“The explorable version will continue the story that you started in the story mode, but it won’t necessarily be about Destiny’s Edge anymore,” Fairfield said. “It’ll be something about the dungeon itself and the consequences of your actions in the story section. Killing King Adelberg, for example, allows the gravelings to run free, who have been kept in check by all the ghosts running around in there. They start attacking other ghosts and taking over the dungeon, and you’re told to put an end to that.”
“Each playthrough feels a little different than the last… In our dungeons, you might run into a boss that wasn’t there before, or there might be a trap that you didn’t realize was there.” That switch is impressive in itself, but I was more intrigued by Fairfield’s revelation that the dynamic and random events of the outside world make their way into the explorable dungeons as well. “Each playthrough feels a little different than the last,” he said. “Something that we’ve tried to get away from are dungeons that you just rinse and repeat once you’ve learned the pattern. In our dungeons, you might run into a boss that wasn’t there before, or there might be a trap that you didn’t realize was there. In the Catacombs, there’s an event where a troll will break through a section of wall and you really never know which section of wall he’s going to come from. And since players always like to kill critters, and we’ve kind of punished you for that by triggering a spider boss whenever you kill too many spiderlings.” I’d had a taste of that myself when I messed with a clickable sarcophagus and triggered a mass of spiders that threatened to kill us all. If that weren’t interesting enough, Fairfield mentioned occasional puzzles that need to be completed while engaging in combat.
I found myself wanting to cancel my flight just so I could experience all this myself, but what I saw in the story mode was enough to make me realize that Guild Wars 2 has plenty to offer for players who aren’t so turned on by PvP. ArenaNet plans to have eight dungeons ready for launch (and almost all news up to this point has centered on the Catacombs), but the combination of available story and explorable modes means that there are around 40 different experiences waiting for players. The main issue that I see is that Fairfield says that much of the same gear will be available to people who PvP and those who prefer PvE combat in the dungeons, with the main difference being that the dungeon gear will have a different model for cosmetic purposes. That should theoretically make everyone happy, but in reality players might start griping that it’s easier to get gear for one or the other. I also have to wonder how good of a substitute this will be for gw2 gold. When I asked Fairfield about the existence of a group finding tool, he simply said that he thinks all MMOs in 2012 should have one in some form or another. Beyond that, though, he refused to elaborate.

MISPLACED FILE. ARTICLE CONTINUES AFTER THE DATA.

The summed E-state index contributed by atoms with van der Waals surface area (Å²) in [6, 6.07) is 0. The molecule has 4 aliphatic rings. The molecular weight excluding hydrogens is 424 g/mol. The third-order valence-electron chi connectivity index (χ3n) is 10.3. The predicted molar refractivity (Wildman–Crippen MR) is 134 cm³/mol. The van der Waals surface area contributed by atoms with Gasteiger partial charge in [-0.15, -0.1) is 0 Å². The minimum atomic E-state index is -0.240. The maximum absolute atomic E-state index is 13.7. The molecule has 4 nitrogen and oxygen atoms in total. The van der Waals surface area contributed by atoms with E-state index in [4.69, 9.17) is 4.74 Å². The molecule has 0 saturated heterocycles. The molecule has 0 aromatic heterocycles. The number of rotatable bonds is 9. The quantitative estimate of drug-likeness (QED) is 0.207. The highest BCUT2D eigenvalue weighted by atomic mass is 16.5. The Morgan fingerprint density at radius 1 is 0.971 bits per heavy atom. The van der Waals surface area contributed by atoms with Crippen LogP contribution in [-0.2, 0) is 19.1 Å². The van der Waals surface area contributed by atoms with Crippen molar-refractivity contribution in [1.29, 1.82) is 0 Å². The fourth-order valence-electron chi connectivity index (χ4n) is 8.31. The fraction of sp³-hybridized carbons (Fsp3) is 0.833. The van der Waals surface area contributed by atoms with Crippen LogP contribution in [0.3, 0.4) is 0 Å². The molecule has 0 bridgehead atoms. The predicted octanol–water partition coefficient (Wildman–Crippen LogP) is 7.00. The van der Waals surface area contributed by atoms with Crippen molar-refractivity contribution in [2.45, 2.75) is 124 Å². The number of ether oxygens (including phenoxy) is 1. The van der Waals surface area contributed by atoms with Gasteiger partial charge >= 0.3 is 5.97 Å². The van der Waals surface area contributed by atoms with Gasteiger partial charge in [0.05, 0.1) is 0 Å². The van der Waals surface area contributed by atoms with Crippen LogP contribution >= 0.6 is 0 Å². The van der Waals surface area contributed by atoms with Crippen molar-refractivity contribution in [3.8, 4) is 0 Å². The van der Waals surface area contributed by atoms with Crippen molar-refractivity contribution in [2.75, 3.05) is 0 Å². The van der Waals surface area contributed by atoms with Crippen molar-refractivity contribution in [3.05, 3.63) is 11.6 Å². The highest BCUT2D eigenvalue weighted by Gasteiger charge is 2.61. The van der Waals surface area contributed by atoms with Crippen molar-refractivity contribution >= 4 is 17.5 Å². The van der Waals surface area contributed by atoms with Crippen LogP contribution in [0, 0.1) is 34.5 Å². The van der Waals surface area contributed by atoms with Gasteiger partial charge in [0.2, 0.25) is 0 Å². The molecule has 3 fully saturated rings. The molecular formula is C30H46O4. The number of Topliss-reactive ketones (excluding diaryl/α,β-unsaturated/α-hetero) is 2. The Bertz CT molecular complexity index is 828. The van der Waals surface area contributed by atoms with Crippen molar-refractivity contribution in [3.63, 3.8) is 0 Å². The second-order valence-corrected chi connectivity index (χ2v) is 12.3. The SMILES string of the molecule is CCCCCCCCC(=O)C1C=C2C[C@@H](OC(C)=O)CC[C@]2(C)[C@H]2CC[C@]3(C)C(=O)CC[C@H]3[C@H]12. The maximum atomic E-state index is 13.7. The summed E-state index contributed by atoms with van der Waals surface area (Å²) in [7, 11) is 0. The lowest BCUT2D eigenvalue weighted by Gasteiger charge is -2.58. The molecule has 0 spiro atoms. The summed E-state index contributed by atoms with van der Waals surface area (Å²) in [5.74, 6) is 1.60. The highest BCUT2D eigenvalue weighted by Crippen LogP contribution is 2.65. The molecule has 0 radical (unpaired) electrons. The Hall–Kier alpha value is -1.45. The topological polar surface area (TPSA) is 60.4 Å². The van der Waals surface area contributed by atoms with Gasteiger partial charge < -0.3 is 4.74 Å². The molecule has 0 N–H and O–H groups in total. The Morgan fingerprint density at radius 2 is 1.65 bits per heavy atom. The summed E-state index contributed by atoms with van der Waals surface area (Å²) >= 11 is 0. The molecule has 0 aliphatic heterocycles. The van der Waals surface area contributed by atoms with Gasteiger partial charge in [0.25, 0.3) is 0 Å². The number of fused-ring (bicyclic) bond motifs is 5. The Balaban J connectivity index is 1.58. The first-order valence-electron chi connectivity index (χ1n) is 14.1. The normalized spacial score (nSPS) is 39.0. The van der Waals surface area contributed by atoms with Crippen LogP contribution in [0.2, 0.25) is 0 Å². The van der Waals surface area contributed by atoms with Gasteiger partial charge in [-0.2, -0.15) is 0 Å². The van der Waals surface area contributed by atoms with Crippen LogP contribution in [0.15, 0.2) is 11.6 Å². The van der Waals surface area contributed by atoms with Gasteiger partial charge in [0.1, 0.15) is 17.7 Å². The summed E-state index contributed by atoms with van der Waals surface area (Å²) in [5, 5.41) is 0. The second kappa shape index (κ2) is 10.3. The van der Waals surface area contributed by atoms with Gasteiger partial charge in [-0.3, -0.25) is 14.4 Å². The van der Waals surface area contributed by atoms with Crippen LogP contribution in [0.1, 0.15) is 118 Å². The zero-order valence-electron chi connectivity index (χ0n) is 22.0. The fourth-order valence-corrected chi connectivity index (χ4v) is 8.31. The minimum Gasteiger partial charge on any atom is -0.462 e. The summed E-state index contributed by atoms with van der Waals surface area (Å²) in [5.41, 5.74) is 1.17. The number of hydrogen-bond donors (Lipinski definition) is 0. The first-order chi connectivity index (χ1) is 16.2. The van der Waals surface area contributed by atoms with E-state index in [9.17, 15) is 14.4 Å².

Guild Wars 2 seems to be more about the fun of the experience than the intricacies of progression snobbery. But Guild Wars 2 seems to be more about the fun of the experience than the intricacies of progression snobbery, which also shows up in ArenaNet’s decision to let you fight in dungeons you’ve long outleveled. “Let’s say you go to Ascalonian Catacombs with your low-level friends when you’re at the level cap,” Fairfield says. “You won’t be level 80; you’ll be dynamically leveled down to 35 or 37 when running through there — we haven’t decided. But you’ll still have all your abilities and all your traits. Your gear will be slightly ‘normalized.’ You’ll be a little more powerful, but it’ll still be a tough encounter.” I’d seen a little of this when my level 30 Engineer was running around in the Charr starting zone, and I loved how it brought some life to zones that would be all but dead in a mature game.
I also liked how the focus on movement does away with the restraints of boss fights other MMOs. In Guild Wars 2, you’re generally encouraged to pull a bosses to areas that might be ripe for exploitation in, say, World of Warcraft. “You’ll see some mechanics that we’ve resurrected from games like EverQuest and Dark Age of Camelot,” Fairfield says, “but then you’ll see our fresh takes on those mechanics as we try to spice things up.” One example of this is a pair of bosses that grow stronger when they’re closer together. In WoW, these bosses might reset if you tried to pull one of them into another room; in Guild Wars 2, that’s considered using your head. “We tried to make bosses fit in with our visceral combat. It’s more about placement and control than just standing there and getting beat on and healed.”
I found myself reluctant to pull away. Not only because I wanted to get as much experience as I could for this article, but simply because I was having fun. Eventually, ArenaNet’s PR representative started tapping his watch to remind me about my flight (now less than two hours from take off), but I found myself reluctant to pull away. Not only because I wanted to get as much experience as I could for this article, but simply because I was having fun. I looked around me. Every single one of the developers I was playing with was laughing and having a good time, even though they’d probably run this same dungeon hundreds of times before. Watching them, I could believe that it actually felt different with every playthrough. They continued to play after I got up, and another even took my place and they finished together.
Not long after, I received an invitation from them asking if I wanted to finish running dungeons with them in the upcoming beta weekend since I ran out of time on my trip, sounding all the world like normal gamers out for a good time.